From left, May Pang, Julian Lennon and John Lennon.

Still frame from “The Lost Weekend”

These are all the things The Lost Weekend isn’t, which are unfortunately more exciting to discuss than what it actually is. Stylistically, it isn’t altogether uninteresting, opening with a flurry of grainy pictures—a photo-roman of memories—zipping across the screen. However, this isn’t just the style of the opening credits, but of the movie as a whole. With the exception of a few hand-drawn animated sequences (and a couple of sketches by Lennon himself), much of the runtime is dominated by dizzying montages of images and video clips sliding in and out of frame, rarely with enough consideration as to be more than historical artifacts. Pang, whose voice can be heard throughout, is tasked largely with recollecting events in chronological order, but the chronology itself is paramount. Rather than the emotional impact of any one event or dynamic (like her relationship with Lennon’s son Julian), the focus of her voiceover—and therefore, of the images tailored to complement it—is often the “who” and “where” of a given period in Lennon’s life, rather than the “how” or “why.” Superstar musicians like David Bowie and Elton John practically make Marvel-style cameos, showing up in photographs and narrated memories of their collaborations with Lennon, with little sense of the person Lennon was at the time, or what he and Pang (or he and Ono) may have been going through, beyond a few references to how involved each person was with the other in a given month or year. It’s a roadmap to a much more interesting story that never emerges.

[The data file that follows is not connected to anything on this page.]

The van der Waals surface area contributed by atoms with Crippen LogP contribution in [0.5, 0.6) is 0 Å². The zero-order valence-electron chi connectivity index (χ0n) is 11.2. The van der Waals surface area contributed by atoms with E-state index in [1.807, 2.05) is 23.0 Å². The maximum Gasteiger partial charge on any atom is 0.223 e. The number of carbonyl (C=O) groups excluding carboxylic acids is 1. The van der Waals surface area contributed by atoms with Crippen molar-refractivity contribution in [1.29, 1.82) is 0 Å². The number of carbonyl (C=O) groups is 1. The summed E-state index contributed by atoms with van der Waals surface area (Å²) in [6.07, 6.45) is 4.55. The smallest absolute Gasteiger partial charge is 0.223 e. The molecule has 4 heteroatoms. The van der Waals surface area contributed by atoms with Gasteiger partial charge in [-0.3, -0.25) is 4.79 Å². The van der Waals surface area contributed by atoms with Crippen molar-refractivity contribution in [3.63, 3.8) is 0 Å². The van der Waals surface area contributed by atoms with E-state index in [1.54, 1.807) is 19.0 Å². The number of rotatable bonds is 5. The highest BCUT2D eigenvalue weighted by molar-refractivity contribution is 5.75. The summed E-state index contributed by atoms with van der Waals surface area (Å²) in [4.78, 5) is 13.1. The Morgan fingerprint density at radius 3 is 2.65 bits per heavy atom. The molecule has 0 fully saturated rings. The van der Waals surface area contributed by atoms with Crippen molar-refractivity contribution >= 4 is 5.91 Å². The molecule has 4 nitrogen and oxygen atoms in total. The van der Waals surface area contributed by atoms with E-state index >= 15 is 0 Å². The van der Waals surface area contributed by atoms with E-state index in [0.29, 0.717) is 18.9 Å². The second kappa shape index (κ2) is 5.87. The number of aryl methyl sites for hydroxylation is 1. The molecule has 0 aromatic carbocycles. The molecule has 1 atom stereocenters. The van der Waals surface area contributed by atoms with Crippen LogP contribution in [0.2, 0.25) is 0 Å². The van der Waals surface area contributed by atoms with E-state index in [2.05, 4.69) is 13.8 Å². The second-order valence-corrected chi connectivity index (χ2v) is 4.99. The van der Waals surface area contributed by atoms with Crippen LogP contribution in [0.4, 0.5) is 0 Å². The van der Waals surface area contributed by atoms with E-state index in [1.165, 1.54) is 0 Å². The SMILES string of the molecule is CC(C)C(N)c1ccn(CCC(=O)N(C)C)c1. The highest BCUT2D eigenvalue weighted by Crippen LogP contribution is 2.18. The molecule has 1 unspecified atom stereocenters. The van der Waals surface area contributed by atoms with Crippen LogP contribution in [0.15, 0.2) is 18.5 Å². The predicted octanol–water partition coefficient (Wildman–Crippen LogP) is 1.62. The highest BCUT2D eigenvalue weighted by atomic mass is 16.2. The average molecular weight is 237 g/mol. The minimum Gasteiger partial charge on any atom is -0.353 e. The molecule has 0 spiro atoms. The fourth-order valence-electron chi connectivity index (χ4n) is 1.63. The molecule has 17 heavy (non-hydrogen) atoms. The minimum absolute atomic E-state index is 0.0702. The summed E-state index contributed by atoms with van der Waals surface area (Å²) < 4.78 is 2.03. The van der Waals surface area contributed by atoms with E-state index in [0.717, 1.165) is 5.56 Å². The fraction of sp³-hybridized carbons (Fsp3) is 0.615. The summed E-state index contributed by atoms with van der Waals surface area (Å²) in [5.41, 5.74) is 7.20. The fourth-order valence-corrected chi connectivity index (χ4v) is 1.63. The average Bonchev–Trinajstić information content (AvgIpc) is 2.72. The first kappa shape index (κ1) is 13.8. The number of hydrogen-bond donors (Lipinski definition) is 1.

It’s a roadmap to a much more interesting story that never emerges.

Directors Eve Brandstein, Richard Kaufman, Stuart Samuels evoke the feel of a modern celebrity doc crafted in the digital age—for instance, Amy Poehler’s Lucy and Desi, about TV stars Lucille Ball and Desi Arnaz, which takes a similar approach to using the texture of era-specific items in lieu of the late actors themselves—but The Lost Weekend fails to take full advantage of Pang’s involvement. In taking the most superficial approach to Pang “telling her own story,” the filmmakers cease to approach her as a human subject with a complex interiority. Instead, the movie uses her voice in the most literal possible way, without interrogating what she might actually have to say. From her narrations, it’s hard to avoid the sense that she’s a reluctant storyteller, and thus an ineffective one. It isn’t her job to dramatize or sensationalize, after all, but it is the job of those involved in making the movie to find the dramatic or the sensational within her words and memories, and to unearth their subtext, rather than picturizing her recollections practically verbatim, each set to a new popular music track from the era. It’s practically a jukebox documentary, though few songs in question have direct connections to Lennon or The Beatles.